Priscilla Yuki Wilson set out out to explore alternative conceptions of beauty back in 2014. She was following in the footsteps of her friend, Esther Honig, who had sent a photograph of herself to different artists around the world, with the instructions to Photoshop the image to make it look more beautiful. Yuki Wilson did the same. Some artists made her nearly unrecognizable, manipulating the angle of her eye, the bridge of her nose, the shape of her face and the length of her hair. A beautiful face, it turns out, has very different meanings in different places.
Wilson: I interpreted as no one really knew what to do with my face, and that’s how I kind of experience the world. No one can’t interpret my face, and I think in some ways that in itself beholds a beauty of hopefully the future of, we won’t compartmentalize people into these categories, right? Yet the reality is that we do, yet the reality is that we’re still comfortable with doing so when we want to identify people in those ways.
So beauty isn’t a universal idea to measure our world and ourselves against. Instead, it’s something we create with the values and myths that compose our cultures. As our needs and desires change, so do our opinions of what is beautiful.
Helms: That we can learn to accept a range of facial features as being beautiful.
Diessner: As we appreciate unity and diversity more and more, and appreciate diversity more, we’re finding many more shapes attractive, and as the world, as you know is shrinking into one world, we see all these different cultures in the media and start realizing, wow, there’s all sorts of kinds of people that are beautiful, that it never crossed my mind.
Wilson: In the world today, I feel like with everything happening politically, the world is little by little telling us that we’re being desired more as well. And I use the word desire because I think desire goes so hand in hand with my understanding of beauty.
So the idea of a beauty standard may be starting to crack but it’s still a force to be reckoned with. The beauty industry has ballooned into a half-a-trillion-dollar juggernaut, not just through the power of advertising but because there are material benefits to beauty. Being perceived as conventionally beautiful confers measurable advantages. According to research, beautiful people, for example, are seen as more competent. One study even found that companies in the S&P 500 Index with more attractive CEOs had higher financial returns than those with less attractive chief executives. But in our society, conventional beauty is primarily associated with the young and the vivacious, but despite conventional wisdom, it isn’t actually a universal passport to a better life. If anything, it’s more like a visa. It has an expiration date.
Helms: I have heard it said from beautiful women who are models that the most insecure person in the room will be them because every moment their visa, as you call it, is getting closer to expiring. And if you don’t have anything else behind that, that’s quite a loss, isn’t it? It’s quite a loss of sense of self, sense of purpose and your place in the world. If your place is achieved because of something, that through nothing you did, it was the roll of the dice, mom and dad’s, putting them together and boom. Through no fault of your own, through no benefit of your own, you were given a certain appearance. That’s a pretty hard thing to have to deal with, I think.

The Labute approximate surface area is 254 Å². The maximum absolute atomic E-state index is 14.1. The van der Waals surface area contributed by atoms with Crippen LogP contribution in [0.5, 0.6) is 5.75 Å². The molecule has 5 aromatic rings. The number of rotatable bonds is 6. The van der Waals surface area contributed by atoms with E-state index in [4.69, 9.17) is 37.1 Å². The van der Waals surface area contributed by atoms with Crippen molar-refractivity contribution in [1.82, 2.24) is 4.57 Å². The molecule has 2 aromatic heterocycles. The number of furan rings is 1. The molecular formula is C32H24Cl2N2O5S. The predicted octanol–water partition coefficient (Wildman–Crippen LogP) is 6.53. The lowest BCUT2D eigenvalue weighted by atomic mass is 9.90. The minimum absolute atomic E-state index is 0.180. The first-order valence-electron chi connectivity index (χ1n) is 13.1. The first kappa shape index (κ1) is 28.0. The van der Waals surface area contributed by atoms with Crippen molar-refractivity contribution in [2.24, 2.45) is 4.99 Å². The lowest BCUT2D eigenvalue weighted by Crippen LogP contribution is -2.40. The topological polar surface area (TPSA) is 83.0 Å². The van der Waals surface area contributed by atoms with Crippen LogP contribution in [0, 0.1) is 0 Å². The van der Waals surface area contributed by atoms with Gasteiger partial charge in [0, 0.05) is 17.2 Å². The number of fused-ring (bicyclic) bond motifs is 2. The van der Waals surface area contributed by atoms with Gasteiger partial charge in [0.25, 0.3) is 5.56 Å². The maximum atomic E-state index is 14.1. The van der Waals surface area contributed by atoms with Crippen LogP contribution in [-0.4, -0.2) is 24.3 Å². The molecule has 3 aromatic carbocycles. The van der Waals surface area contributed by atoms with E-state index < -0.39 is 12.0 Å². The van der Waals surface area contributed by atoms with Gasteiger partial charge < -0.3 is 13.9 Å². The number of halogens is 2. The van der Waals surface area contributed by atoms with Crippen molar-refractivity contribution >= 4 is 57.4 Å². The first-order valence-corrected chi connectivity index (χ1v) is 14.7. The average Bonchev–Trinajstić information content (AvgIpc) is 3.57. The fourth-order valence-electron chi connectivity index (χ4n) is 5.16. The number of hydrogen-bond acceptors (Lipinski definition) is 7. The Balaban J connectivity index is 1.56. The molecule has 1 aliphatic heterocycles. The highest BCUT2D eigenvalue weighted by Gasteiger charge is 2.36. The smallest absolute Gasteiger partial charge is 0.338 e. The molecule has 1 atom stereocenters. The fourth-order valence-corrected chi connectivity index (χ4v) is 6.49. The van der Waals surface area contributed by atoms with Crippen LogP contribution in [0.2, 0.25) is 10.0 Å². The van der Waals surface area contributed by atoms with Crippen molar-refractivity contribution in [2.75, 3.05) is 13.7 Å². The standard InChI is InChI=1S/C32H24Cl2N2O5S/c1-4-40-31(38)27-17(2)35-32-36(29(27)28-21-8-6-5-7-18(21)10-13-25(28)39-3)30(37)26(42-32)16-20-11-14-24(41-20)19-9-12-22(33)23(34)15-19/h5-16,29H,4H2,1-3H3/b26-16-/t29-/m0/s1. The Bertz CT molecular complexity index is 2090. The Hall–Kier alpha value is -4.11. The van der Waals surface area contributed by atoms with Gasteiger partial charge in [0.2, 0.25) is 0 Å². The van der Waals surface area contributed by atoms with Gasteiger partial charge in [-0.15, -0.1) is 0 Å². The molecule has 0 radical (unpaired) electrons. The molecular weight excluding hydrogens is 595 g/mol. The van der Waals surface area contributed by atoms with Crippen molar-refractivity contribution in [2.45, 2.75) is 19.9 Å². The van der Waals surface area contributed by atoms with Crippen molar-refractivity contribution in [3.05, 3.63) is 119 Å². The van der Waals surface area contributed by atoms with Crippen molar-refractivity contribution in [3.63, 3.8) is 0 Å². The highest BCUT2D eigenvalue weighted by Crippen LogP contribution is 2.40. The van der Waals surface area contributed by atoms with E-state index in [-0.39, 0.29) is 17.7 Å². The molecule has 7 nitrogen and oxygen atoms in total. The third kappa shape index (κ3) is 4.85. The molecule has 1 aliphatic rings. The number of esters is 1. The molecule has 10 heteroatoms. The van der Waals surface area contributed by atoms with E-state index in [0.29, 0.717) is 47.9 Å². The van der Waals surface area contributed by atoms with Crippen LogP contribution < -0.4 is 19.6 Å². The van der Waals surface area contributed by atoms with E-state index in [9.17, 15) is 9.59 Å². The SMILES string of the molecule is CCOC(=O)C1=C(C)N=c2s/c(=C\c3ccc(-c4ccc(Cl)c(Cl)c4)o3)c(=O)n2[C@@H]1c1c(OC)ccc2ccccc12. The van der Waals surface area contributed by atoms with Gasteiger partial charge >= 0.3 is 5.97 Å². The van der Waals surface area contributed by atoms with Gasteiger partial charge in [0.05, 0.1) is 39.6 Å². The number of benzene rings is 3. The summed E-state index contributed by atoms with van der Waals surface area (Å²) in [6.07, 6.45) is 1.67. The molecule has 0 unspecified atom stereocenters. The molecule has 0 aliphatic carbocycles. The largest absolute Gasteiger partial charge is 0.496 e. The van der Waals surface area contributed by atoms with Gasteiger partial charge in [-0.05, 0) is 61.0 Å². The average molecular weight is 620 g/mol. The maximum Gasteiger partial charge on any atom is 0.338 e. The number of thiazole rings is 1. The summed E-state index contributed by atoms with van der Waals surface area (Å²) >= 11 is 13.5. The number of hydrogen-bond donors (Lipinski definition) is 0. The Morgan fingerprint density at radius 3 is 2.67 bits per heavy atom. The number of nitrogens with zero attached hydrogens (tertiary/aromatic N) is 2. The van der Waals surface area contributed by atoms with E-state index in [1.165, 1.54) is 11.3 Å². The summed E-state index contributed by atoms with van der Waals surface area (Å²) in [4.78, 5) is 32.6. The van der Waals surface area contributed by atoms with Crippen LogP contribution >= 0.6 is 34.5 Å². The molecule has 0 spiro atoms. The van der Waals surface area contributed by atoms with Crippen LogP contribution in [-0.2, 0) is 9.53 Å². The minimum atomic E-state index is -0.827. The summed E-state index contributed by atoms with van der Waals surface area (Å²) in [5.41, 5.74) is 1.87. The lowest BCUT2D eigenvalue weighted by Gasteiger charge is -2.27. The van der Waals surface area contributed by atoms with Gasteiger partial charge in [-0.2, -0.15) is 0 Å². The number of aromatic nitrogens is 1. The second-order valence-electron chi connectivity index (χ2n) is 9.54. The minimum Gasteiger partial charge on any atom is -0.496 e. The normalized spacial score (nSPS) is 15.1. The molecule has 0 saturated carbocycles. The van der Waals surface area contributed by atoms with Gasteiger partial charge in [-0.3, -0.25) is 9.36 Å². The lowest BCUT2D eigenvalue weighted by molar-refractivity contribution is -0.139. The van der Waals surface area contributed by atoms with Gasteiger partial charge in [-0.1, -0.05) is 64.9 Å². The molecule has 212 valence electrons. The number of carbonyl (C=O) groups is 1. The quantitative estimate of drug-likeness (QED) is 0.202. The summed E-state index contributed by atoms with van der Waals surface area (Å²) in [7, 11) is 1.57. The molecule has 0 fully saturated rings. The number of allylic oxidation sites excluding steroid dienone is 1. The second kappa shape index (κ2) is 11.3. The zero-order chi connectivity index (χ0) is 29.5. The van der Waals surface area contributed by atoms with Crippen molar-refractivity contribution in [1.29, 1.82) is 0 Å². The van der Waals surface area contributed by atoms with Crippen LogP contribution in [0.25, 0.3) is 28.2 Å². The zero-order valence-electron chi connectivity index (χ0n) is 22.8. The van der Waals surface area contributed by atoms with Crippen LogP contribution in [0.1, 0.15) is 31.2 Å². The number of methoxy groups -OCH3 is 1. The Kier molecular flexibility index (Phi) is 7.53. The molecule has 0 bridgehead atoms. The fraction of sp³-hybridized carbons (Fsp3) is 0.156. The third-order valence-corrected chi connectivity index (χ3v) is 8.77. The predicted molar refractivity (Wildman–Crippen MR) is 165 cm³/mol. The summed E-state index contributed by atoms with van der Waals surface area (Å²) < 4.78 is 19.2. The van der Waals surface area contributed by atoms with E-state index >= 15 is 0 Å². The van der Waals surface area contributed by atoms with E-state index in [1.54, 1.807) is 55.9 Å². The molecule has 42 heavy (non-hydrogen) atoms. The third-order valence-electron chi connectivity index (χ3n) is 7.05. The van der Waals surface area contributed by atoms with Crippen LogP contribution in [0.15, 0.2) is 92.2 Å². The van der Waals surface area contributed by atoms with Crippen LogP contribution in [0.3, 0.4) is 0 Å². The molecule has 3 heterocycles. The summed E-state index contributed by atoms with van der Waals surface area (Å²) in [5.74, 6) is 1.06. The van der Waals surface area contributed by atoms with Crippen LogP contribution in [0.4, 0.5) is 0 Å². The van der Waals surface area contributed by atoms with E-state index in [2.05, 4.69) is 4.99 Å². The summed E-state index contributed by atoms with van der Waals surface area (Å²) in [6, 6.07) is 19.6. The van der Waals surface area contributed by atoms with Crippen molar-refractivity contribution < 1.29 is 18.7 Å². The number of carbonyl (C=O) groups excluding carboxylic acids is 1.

But Priscilla Yuki Wilson has come to see things differently. Through burlesque, a kind of performance that both caricatures and elevates the empowering aspects of the art of seduction. Beauty becomes something for performers to summon, control and mold to their liking.
Wilson: Burlesque as an art form gives a lot of folks a chance to define that for themselves, to define that, if you’re a fat-bodied performer, if you’re a dark skinned black performer. One of my best friends, one of the most amazing burlesque performers I know, is a 60 plus year old woman. And she is magnificent. She is so sexy. She so beautiful. She is a genius when it comes to the art form that she expresses. and I think when someone can ignite that magic and awe, that’s when you know you’re generating on beauty. And I think it’s something you access. We have to go back to the idea of how we define beauty, which initially we said it was an essence. And if that is true, then why when our body changes, that would be taken away if our essence is inherent in us, right? And I say that because beauty doesn’t equate happiness. It isn’t necessarily even sex appeal or anything like that. If anything, it’s like a sense of awe, I believe. When I look at someone beautiful or witness something beautiful, tears can be flowing down my face. I can be hysterically laughing. It ignites the sense of the magic of this curiosity of life, and I think anyone who is exuding that, no matter what stage of their life, will always have that. And again, so I think we have really what beauty is in one corner, and then we have beauty in another corner, what we’re told it is. And so my work that I’ve done, whether from the original project to what I do currently today in burlesque is the constant challenge of what I’ve been taught, right? The un-rewiring of my understanding of beauty and that is inherent within me. I will always have it.